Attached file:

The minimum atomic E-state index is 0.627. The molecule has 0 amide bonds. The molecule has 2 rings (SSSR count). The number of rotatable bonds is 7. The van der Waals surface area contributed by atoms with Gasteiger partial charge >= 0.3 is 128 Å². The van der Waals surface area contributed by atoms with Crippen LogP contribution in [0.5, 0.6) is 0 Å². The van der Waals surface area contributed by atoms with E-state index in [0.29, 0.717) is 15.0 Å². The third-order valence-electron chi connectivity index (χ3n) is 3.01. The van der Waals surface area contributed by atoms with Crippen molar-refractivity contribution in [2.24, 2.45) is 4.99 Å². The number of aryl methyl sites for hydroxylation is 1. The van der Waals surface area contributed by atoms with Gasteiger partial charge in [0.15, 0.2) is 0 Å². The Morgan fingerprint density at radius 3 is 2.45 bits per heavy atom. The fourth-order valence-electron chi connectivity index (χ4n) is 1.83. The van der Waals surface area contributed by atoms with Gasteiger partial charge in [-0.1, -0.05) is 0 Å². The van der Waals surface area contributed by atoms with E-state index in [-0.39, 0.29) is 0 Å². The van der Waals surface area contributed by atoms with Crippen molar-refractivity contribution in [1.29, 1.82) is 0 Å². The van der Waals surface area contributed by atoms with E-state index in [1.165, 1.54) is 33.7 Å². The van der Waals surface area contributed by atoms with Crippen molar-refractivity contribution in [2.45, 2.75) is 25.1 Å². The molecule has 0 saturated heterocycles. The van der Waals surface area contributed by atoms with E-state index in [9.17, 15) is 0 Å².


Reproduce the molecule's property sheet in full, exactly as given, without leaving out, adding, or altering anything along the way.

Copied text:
The minimum atomic E-state index is 0.627. The molecule has 0 amide bonds. The molecule has 2 rings (SSSR count). The number of rotatable bonds is 7. The van der Waals surface area contributed by atoms with Gasteiger partial charge >= 0.3 is 128 Å². The van der Waals surface area contributed by atoms with Crippen LogP contribution in [0.5, 0.6) is 0 Å². The van der Waals surface area contributed by atoms with E-state index in [0.29, 0.717) is 15.0 Å². The third-order valence-electron chi connectivity index (χ3n) is 3.01. The van der Waals surface area contributed by atoms with Crippen molar-refractivity contribution in [2.24, 2.45) is 4.99 Å². The number of aryl methyl sites for hydroxylation is 1. The van der Waals surface area contributed by atoms with Gasteiger partial charge in [0.15, 0.2) is 0 Å². The Morgan fingerprint density at radius 3 is 2.45 bits per heavy atom. The fourth-order valence-electron chi connectivity index (χ4n) is 1.83. The van der Waals surface area contributed by atoms with Gasteiger partial charge in [-0.1, -0.05) is 0 Å². The van der Waals surface area contributed by atoms with E-state index in [-0.39, 0.29) is 0 Å². The van der Waals surface area contributed by atoms with Crippen molar-refractivity contribution in [1.29, 1.82) is 0 Å². The van der Waals surface area contributed by atoms with E-state index in [1.165, 1.54) is 33.7 Å². The van der Waals surface area contributed by atoms with Crippen molar-refractivity contribution in [2.45, 2.75) is 25.1 Å². The molecule has 0 saturated heterocycles. The van der Waals surface area contributed by atoms with E-state index in [9.17, 15) is 0 Å².